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The Hawk and the Tree

Afghanistanian Story: The sparrow hawk hung from one of the branches. The string on its foot was firmly caught in the tree, and the feathers the bird had shed in its death struggles were scattered all about...

Author: Ahazam Rahnaward Zaryab > Translated by Wasef Bakhtari
Illustrations by Hashim Ghorbandi

Last Updated On: Wednesday, April 04, 2007

 
 

For many long years a dead tree stood in our street. Nearby a cobbler had a small shop. He would open his shop early every morning and close it with a big lock at sunset each day. There were also two jobless men living on our street. I don't know why they had no jobs, but all they did every day was to sit loafing in the cobbler's shop, for all the world as though they were part of the furnishings.

One day when I passed the shop I noticed that the cobbler was not as happy and talkative as usual. He sat with a bowed head as though deep in thought. The two loafers also looked dejected and sat thinking with bowed heads. For a moment I thought they might be mimicking the cobbler, and perhaps that's what it was - a very stupid imitation.

Thinking something bad had happened, I approached the shop and spoke to the cobbler. "What's the matter?" I asked.

Slowly the cobbler raised his head and looked at me. Usually there was a merry spark in his eyes, but now I could see only some mute, vague sadness in them. And the two loafers also were looking at me with a blank expression on their faces.

"My sparrow hawk-it's escaped," the cobbler said.

At his words my heart was filled with pleasure. "How'd it get away?" I asked, feeling still more pleased by the thought of the hawk's freedom.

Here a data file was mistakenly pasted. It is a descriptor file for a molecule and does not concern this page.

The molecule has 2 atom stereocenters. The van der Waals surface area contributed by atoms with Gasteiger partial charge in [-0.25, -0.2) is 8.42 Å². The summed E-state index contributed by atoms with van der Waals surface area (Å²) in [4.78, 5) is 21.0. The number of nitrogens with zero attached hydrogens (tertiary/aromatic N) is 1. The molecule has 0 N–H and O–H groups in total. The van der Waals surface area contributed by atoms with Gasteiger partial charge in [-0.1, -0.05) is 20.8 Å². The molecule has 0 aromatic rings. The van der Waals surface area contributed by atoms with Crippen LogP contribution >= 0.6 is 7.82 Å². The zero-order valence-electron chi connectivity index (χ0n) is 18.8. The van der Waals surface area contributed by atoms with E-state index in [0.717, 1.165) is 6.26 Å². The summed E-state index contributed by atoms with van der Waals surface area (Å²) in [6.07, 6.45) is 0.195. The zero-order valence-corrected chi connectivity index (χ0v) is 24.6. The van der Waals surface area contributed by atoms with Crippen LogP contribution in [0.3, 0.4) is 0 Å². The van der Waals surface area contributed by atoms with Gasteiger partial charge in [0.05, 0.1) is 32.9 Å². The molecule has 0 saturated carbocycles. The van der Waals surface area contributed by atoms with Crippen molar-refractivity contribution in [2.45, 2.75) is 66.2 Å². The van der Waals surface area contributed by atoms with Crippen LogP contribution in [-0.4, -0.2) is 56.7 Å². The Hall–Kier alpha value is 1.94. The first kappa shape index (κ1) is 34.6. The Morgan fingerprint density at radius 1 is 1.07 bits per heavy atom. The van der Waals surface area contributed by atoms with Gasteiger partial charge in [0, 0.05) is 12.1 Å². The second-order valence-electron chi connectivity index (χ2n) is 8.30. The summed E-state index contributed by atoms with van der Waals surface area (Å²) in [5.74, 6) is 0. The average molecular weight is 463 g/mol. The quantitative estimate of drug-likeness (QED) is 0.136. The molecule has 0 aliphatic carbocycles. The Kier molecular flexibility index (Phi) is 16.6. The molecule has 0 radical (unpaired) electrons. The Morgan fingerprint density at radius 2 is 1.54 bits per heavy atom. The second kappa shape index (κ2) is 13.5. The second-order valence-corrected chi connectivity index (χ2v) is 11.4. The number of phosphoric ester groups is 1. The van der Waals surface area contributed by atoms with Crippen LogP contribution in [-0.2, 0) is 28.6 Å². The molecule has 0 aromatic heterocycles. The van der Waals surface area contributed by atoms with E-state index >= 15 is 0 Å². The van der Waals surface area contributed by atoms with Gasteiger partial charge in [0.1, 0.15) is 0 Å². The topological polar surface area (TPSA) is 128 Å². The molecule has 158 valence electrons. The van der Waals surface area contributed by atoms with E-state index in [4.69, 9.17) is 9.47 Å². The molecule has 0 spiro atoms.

The cobbler must have seen that I was pleased, for suddenly he broke into boisterous laughter. The two loafers quickly jointed in. there was some sort of vengeful rage in the way the cobbler was laughing.

"Why do you laugh?" I asked him.

"Because, that damned hawk-it'll be dead soon enough," he said.

"Why should it die?" I asked.

"Because it still has a long string tied to its leg," he said, and the usual spark of merriment returned to his eyes. "Just as soon as that damned hawk lights in a tree, the string will get tangled in the branches, and the bird will be caught there until it dies." Again he laughed loudly and then added: "It's really a strong string; no bird can break it."

The pleasure in my heart had died, and I was filled with apprehension. The two loafers kept repeating the cobbler's words: "No bird can break it . . .no bird can break it."

"That hawk has carried its own death away with it," the cobbler said.

"You're very cruel," I said.

The spark was shining still brighter n his eyes. "I used to feed it live sparrows," he said. "It killed them and ate them gladly. But now it's flown away. I . . ."

I didn't wait to hear more but went on my way. His words kept echoing in my ears: "Because it still has a long string tied to its leg. It'll get tangled and the bird will be caught until it dies. It's a strong string: the hawk cannot break it . . . cannot break it . . ."